It’s a simple thing: pay a fiver in to the local primary school on a sunny Sunday for a purple wristband, a bowl and fork. Wind your way through the throng in the main hall to fill the bowl with Korean chicken stew and noodles, fried plantain, Lithuanian potato dumplings with wild mushroom sauce – and make sure you top it off with some of the brilliantly green macha cake.
Go outside to eat, leaning against a wall, and starting with the cake, try to figure out the country that each dish came from. Give forkfuls to unwilling girls, small noses wrinkling up at unfamiliar flavours and textures – until they come to the fried ribbon cookies.
Repeat. Several times. Realise afterwards that, despite the amount you ate, you never got to check off all the different national specialties. And that you missed the tea and buns available in the room next door. Resolve to skip pre-Food Fair lunch next year.
This was the sixth year of the Kildorrery International Food Fair and, not being involved in the GAA or church, it is our favourite community activity of the year. There’s no commercial angle; a few events are held in advance for fundraising and the participants – from England, Hungary, Korea, Japan, Lithuania, New Zealand, Nigeria and, of course, Ireland – given enough money to make the food in their own kitchens.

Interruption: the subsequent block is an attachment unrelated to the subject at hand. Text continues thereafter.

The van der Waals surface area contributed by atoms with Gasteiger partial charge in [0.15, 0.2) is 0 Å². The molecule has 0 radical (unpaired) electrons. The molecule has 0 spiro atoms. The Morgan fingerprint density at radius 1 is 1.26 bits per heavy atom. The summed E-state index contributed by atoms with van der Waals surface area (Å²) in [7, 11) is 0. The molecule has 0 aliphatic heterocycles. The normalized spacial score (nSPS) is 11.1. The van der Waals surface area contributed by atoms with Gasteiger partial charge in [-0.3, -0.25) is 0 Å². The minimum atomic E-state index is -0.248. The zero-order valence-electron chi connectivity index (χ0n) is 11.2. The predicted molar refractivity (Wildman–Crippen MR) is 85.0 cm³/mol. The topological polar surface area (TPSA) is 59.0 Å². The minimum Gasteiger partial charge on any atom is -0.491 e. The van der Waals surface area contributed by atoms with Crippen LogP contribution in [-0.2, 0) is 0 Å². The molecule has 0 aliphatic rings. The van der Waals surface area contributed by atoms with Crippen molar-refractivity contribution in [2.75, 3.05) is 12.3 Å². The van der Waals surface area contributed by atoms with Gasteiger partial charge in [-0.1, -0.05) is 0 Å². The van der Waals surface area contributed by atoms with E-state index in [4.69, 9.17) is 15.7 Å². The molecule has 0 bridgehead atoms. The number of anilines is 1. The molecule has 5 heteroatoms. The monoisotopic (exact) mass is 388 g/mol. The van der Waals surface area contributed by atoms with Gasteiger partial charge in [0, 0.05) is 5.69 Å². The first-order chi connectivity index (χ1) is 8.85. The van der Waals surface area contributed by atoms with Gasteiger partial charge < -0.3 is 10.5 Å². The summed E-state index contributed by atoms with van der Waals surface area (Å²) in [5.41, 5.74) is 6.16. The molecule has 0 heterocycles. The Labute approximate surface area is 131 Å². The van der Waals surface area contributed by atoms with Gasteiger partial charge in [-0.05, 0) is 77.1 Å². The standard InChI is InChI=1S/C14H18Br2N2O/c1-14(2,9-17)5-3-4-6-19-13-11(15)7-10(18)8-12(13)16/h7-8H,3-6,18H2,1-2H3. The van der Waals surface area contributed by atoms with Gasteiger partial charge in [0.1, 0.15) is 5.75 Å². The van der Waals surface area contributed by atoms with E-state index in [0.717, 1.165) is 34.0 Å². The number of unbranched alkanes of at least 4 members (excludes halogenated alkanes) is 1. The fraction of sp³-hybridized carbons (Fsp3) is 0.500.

And that’s a feat to be applauded. In 2011, while six months pregnant, I had my entire family turning 10 kilos of mince into 400 lamb burgers at 9am on the (disorganised) day we volunteered to look after the New Zealand stand. Been there, done that, know how hard it is. Respect to all the participants whose hard work will definitely have been sweetened by the feedback they got on the day – I have never had such an appreciative audience for my cooking.
With every small town in Ireland trying to pull off their own food event these days, the Kildorrery International Food Fair is a brilliant example of how food can bring people together, how it can open conversations and celebrate differences. All that for just €5 per adult, €15 per family. Sometimes you don’t need big bucks to think outside the box.
2012 Homemade burger buns